New Gallery Exhibition Portrays the Emotional Burden of Caregiving


Julian Perez

Sophomore Natalie Salinas admires paintings by Mary Porterfield in the Ferguson Art Gallery on Jan. 29.

Rafael Gonzalez Jr

Concordia University Chicago’s Ferguson Art Gallery hosted a reception on January 29 to celebrate a new exhibition by artist Mary Porterfield called Pushing Back the Sea.

Porterfield paints primarily on transparent paper to portray her experiences as an occupational therapist at Ascension-Resurrection Medical Center, helping her patients rehabilitate in hopes of returning to a more active day-to-day lifestyle.

The paintings exhibited in Pushing Back the Sea are inspired by Porterfield’s mother, Jeanie, who was a caregiver for Porterfield’s father, Jerry, until he passed away from Parkinson’s disease in December 2021. Because of the risk of COVID-19 infection during those months, Porterfield could not visit her family to help her mother through that difficult period.

“I called her every day and she would be crying on the phone explaining to me how stressful her day was,” says Porterfield, who also teaches art at Northeastern Illinois University. “I think in a lot of ways this show is a tribute to her, because I couldn’t be there, but I can at least show her the respect I have for her, and how she dealt with the situation.”

Porterfield’s painting of her mother carrying her father, for example, is meant to demonstrate how Jeanie felt the weight of the world on her shoulders while helping Porterfield’s chair-bound father in the late stages of his illness.

Porterfield’s art journey began when her father was serving in the U.S. Air Force and stationed in Wiesbaden, Germany. Her mother took art classes as a way to “cure her homesickness,” Porterfield says. The seven-year-old accompanied her mother to those art classes.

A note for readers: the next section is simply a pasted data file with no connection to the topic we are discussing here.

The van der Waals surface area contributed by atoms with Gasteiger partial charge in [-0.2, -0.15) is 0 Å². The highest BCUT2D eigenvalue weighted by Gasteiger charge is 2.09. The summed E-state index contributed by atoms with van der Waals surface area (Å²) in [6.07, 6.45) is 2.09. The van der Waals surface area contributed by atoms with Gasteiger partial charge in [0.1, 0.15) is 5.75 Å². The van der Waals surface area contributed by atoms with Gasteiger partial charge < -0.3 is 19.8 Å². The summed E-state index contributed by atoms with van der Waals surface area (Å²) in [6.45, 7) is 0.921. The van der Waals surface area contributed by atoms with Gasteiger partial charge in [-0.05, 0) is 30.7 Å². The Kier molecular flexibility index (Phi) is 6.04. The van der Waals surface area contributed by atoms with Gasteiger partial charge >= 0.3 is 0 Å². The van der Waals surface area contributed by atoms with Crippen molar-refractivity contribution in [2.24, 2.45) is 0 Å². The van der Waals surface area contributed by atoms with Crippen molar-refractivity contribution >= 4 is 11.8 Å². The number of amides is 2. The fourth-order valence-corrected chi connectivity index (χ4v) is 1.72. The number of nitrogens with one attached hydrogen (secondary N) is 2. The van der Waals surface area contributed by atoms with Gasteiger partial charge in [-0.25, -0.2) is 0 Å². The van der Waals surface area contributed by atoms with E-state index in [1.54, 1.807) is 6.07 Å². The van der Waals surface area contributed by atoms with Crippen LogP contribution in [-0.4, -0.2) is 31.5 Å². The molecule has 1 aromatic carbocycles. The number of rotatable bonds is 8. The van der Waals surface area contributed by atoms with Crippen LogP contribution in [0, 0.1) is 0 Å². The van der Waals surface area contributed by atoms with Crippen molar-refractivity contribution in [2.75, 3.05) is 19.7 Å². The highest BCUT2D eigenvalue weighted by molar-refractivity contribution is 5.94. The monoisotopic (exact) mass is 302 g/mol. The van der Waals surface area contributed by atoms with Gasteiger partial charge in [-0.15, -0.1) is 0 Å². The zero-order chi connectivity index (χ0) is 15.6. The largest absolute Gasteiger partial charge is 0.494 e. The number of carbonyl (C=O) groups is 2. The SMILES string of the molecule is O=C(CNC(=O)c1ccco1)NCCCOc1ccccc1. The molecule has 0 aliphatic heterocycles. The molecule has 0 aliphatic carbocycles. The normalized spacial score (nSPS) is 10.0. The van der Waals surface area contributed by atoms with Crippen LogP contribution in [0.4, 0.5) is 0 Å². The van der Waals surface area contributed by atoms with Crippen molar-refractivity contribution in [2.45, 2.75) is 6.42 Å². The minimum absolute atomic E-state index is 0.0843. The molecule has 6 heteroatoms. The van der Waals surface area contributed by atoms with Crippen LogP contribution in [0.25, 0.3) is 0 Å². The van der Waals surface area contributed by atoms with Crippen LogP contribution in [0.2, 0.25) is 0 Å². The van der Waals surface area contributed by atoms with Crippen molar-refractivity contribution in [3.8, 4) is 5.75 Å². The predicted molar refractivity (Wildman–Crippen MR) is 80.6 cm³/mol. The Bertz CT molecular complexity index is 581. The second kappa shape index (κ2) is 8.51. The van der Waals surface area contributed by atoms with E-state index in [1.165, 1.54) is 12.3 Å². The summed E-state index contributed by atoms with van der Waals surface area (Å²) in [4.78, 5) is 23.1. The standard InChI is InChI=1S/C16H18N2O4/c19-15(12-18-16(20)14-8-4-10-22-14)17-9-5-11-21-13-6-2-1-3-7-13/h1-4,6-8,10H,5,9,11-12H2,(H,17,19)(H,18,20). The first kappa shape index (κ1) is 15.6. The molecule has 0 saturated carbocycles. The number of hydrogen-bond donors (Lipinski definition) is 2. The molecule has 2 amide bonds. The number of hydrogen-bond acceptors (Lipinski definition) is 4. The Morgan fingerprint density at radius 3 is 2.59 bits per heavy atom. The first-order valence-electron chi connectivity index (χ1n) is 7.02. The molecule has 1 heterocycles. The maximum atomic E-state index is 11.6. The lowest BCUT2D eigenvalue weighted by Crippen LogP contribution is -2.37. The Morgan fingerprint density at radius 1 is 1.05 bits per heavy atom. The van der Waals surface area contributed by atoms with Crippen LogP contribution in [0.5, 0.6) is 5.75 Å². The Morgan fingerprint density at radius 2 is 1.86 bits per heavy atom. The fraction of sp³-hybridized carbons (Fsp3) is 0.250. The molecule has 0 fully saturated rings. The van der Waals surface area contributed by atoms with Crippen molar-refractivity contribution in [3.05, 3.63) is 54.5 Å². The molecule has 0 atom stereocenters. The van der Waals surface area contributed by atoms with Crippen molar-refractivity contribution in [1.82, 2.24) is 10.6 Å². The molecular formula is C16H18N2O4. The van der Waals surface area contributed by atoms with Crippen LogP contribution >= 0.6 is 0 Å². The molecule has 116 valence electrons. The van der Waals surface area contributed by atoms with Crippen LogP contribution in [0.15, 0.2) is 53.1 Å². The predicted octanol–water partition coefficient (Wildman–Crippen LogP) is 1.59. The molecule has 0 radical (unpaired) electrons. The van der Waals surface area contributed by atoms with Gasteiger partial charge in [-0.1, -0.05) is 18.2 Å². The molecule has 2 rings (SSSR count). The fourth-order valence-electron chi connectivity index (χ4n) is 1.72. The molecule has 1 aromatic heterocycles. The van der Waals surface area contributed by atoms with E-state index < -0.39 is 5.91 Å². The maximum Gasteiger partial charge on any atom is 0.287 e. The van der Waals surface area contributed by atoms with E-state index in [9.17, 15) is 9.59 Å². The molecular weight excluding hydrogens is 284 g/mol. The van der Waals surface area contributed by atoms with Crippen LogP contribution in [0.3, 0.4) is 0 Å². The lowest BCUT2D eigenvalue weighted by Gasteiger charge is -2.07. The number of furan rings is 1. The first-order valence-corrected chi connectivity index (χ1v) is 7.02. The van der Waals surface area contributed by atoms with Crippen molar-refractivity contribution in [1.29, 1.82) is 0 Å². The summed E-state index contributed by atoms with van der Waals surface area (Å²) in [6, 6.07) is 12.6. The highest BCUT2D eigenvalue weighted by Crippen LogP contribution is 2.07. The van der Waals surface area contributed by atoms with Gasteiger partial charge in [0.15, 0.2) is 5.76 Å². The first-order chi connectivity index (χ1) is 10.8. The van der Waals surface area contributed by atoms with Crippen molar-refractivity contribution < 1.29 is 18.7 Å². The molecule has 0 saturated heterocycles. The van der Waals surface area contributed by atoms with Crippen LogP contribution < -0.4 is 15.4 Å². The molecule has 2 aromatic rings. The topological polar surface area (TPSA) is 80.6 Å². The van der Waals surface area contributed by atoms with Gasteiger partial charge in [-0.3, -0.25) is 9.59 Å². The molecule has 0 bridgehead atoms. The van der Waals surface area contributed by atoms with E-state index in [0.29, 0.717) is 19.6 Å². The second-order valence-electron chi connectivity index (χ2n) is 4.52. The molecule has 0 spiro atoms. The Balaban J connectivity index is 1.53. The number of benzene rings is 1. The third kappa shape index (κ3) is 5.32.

“I’ve been in love with art ever since,” Porterfield says.

Over the past 27 years, Porterfield’s paintings have been shown across the United States and in South Korea. She has received awards and grants from The Illinois Arts Council, the Chicago Department of Cultural Affairs, the Illinois Institute of Art, the Evanston Art Center, and the Phoenix Art Museum in Arizona, among others.

“Mary’s drawings are both phenomenal and courageous,” says Nikkole Huss, the director of the Ferguson Art Gallery who arranged the exhibition. “She is not afraid to express her vulnerability by sharing the heart-wrenching story of her mother’s struggle.”

Huss added that she hopes that CUC students, “whether or not they have served in the role of caregiver, are inspired to lend a helping hand to others in need.”

The January 29 reception drew a crowd of roughly 50 attendees, including Porterfield’s family members, current and former CUC art students, and other locals.

“I really like the facial features and how she uses these strong shading and lines to convey emotion and how the color palette compliments one another,” says junior art student Darrell Carter. “It inspires me to that same medium in my drawings.”

Porterfield hopes that her paintings get people to understand the difficulty elderly people experience with the healthcare system in their twilight years. “I hope it gives more thought and consideration to the elderly, because pandemic or no pandemic, many elderlies are homebound,” Porterfield says. “Many elderlies have lost friends or spouses, and they are going through this alone. I really hope it brings about more discussion and sensitivity about those types of issues.”

The exhibit gallery will still be open to the public until Feb. 25. To see more paintings previously done by Porterfield visit